China says still room for Iran nuclear talks

China has called for more talks to resolve the Iranian nuke standoff, after Medvedev said Moscow was ready to consider new sanctions against Tehran.

Beijing: China on Tuesday called for more talks to resolve the Iranian nuclear standoff, after Russian President Dmitry Medvedev said Moscow was ready to consider new sanctions against Tehran.
"We believe there is still room for diplomatic efforts and parties concerned should step up efforts," foreign ministry spokesman Qin Gang told reporters, when asked to comment on Medvedev`s statement.

Iran`s atomic chief Ali Akbar Salehi Tuesday accused the new head of the UN atomic watchdog of bias and said he hoped the Japanese official would change his approach towards Tehran`s atomic programme.

"We expected Mr (Yukiya) Amano to examine and adopt a position about the nuclear issue in an unbiased way, but unfortunately and in contradiction with what he had said before, we did not see an unbiased position," Salehi told when asked to react to Amano remarks at the UN atomic body meeting on Monday.

"We hope that he will change his approach."

Amano, who took over as the head of the International Atomic Energy Agency (IAEA) on December 1, said in an address to the agency`s board in Vienna that Iran is still not giving sufficient information on its nuclear activities.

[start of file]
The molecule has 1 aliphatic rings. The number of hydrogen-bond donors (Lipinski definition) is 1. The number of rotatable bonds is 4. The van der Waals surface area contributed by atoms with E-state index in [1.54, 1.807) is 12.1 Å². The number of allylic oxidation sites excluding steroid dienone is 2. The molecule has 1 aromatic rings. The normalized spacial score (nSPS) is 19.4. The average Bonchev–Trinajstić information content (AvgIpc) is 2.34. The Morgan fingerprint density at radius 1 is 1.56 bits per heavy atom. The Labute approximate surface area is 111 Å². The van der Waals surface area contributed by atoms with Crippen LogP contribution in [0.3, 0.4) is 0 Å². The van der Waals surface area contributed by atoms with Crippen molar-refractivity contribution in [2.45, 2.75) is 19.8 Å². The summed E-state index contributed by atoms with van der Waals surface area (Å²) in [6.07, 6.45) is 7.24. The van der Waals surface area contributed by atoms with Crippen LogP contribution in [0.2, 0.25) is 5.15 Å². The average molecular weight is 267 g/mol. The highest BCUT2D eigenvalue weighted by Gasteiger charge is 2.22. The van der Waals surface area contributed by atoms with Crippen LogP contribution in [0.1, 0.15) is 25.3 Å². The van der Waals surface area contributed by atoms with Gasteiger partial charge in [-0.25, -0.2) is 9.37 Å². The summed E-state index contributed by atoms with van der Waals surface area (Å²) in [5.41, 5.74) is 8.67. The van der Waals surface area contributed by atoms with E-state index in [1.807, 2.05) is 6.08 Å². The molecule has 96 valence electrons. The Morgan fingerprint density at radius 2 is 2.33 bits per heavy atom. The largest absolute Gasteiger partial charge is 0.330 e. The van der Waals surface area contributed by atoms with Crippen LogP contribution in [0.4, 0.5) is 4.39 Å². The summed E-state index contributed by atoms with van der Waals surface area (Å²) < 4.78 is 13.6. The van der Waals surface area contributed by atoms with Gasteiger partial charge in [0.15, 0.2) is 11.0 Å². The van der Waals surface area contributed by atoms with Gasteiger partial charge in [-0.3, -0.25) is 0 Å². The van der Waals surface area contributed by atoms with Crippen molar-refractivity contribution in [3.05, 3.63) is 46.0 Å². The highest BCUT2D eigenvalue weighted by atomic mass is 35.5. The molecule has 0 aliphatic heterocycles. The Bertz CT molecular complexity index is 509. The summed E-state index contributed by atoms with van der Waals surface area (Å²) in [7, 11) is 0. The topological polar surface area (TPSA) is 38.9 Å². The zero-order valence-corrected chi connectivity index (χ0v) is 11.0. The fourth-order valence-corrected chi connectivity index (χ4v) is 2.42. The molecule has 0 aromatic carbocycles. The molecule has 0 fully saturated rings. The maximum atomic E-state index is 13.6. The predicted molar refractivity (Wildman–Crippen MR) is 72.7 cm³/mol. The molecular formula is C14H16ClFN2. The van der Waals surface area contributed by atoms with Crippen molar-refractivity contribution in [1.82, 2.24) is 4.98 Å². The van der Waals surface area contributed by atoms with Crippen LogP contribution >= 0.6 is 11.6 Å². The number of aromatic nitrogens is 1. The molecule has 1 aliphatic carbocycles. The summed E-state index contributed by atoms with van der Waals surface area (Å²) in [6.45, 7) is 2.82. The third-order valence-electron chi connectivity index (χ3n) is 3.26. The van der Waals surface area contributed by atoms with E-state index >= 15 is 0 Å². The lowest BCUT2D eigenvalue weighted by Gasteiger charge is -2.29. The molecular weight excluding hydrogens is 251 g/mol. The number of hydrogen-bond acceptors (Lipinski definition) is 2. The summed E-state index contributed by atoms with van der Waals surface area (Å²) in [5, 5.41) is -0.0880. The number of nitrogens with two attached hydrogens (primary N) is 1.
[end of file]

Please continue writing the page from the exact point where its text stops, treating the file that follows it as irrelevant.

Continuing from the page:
"We cannot confirm that all nuclear material in Iran is in peaceful activities because Iran has not provided the agency with the necessary cooperation," Amano said. He later clarified at a press conference that Tehran was cooperating, "but there are areas where we don`t have cooperation and (where) we need cooperation."

Around two weeks before the meeting, Amano had circulated a report to IAEA member states regarding Iran`s atomic programme which was seen as using tougher language than his predecessor Mohamed ElBaradei.

In the report Amano expressed concern that Tehran may be working on a nuclear warhead and also confirmed that Iran has started enriching uranium to higher levels, theoretically bringing it close to levels needed for an atomic bomb.

Iran`s supreme leader Ayatollah Ali Khamenei had responded to the report by accusing the IAEA of lacking independence and being "influenced by the United States."

Bureau Report